The issue of restoration must become a mainstream concern. Economic and policy decisions create a climate conducive to placing a value on restoration, such critical activities are developed and the current trend can be addressed. The greatest resources to respond to these goals of restoration are the rural poor. It is only the day-to-day attention to new plantings in the field and an increasing knowledge on the theory and practice of restoration that will produce the healed environments of tomorrow.
Consideration of the rural populace as key players in land management and rewarding them for the maintenance ecosystems benign to endemic biodiversity is important because it is the rural person who will ultimately be responsible for the acts that destroy or develop biodiversity. In this way local communities can protect biodiversity without compromising their lifestyles.
Mongabay: Is there anything a Sri Lankan living abroad can do to help?
Senanayake: Yes there are many things they could do. The first would be to become informed of the nature of the threats to the rainforests of Sri Lanka. The second would be to lobby for more stringent protection through their contacts back home. The third would be to support the ongoing projects by donating, money, time or equipment. Finally, plan a trip to visit the rainforests whenever they visit home.
Mongabay: What about the general public?
Senanayake: Support rainforest conservation through choosing products that have been certified to protect rainforest biodiversity. Influence corporations connected to rainforest destruction by not purchasing their products or shares to empower them. Support organizations working for the protection of rainforests. Interact with local organizations working on rainforest conservation on the Internet. Become aware of corporate greenwash. Demand that the organizations requesting donations set up web pages that allow you to visit the projects that you support. If possible, visit rainforests.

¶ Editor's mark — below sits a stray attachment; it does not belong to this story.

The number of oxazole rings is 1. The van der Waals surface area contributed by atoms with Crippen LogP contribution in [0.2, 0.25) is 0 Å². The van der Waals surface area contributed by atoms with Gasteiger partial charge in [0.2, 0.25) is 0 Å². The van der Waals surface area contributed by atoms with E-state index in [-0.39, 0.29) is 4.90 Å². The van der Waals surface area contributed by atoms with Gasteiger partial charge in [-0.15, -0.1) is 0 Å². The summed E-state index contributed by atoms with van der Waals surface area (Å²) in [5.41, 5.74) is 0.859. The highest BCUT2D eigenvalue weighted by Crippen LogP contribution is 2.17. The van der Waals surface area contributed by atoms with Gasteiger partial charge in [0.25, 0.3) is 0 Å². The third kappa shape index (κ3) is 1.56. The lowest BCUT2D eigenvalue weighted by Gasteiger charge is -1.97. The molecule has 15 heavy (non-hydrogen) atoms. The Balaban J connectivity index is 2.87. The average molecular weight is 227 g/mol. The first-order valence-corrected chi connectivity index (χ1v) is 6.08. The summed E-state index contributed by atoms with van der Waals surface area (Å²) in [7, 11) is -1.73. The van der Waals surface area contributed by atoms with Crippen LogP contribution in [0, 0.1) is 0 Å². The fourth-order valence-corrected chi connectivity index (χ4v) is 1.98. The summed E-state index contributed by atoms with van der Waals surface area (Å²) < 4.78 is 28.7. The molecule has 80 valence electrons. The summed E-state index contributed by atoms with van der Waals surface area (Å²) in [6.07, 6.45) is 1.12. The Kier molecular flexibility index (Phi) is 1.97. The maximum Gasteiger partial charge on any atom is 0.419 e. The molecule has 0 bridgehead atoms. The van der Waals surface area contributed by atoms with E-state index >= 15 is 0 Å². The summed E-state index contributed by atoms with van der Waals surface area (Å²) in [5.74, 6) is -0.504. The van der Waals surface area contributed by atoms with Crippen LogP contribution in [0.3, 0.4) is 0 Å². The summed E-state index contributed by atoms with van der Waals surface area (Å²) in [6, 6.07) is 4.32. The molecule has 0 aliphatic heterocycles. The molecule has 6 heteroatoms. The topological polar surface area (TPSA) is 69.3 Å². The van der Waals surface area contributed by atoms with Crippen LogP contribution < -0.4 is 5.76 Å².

About Dr. Ranil Senanayake
Born in Colombo, Sri Lanka, Dr. Senanayake was educated at St. Thomas’ College in Sri Lanka and the University of California, Davis where he earned a Doctorate in Systems Ecology.
Dr. Senanayake has been a Senior Research Fellow at the University of Melbourne where he worked on the development of Land Care strategy and a Senior Lecturer at the Monash University at Melbourne where he taught Applied Forest Ecology. He is the developer of the concept of Analog Forestry that has attracted a global network of practitioners.
Dr. Senanayake is currently chairman of Rainforest Rescue International in Sri Lanka. He also conducts research into sustainable land use systems and biodiversity development.
Dr. Senanayake has been a consultant for UNEP, UNDP and the World Bank on matters of biodiversity and forest rehabilitation. Presently Dr. Senanayake is the Scientific Director for Counterpart International for their Forest Garden Program In Sri Lanka, Guatemala, Viet Nam and the Philippines. He has an extensive knowledge of marketing of organic products having developed and served as the chairman of Sri Lanka’s largest organic product export company Lanka Organics Ltd. Dr. Senanayake has worked as NASAA’s first International Crops Inspector and was responsible for the certification of much of the highland smallholder coffee in Papua New Guinea.
Dr. Senanayake has also served on the Biodiversity sub-committee of the International Federation of Organic Agriculture Movements (IFOAM) and developed the certification system for Green Gold’ for responsible mining operations in the Choco, Colombia. He is presently developing the standards for the Certification of Forest Garden Products (FGP’a) a system that evaluates the affectivity of applying Analog Forestry restoration projects. He also serves on the review committee of Fair Flowers and Plants (FFP) a European initiative to certify the cut flowers and plants entering the trade in Europe.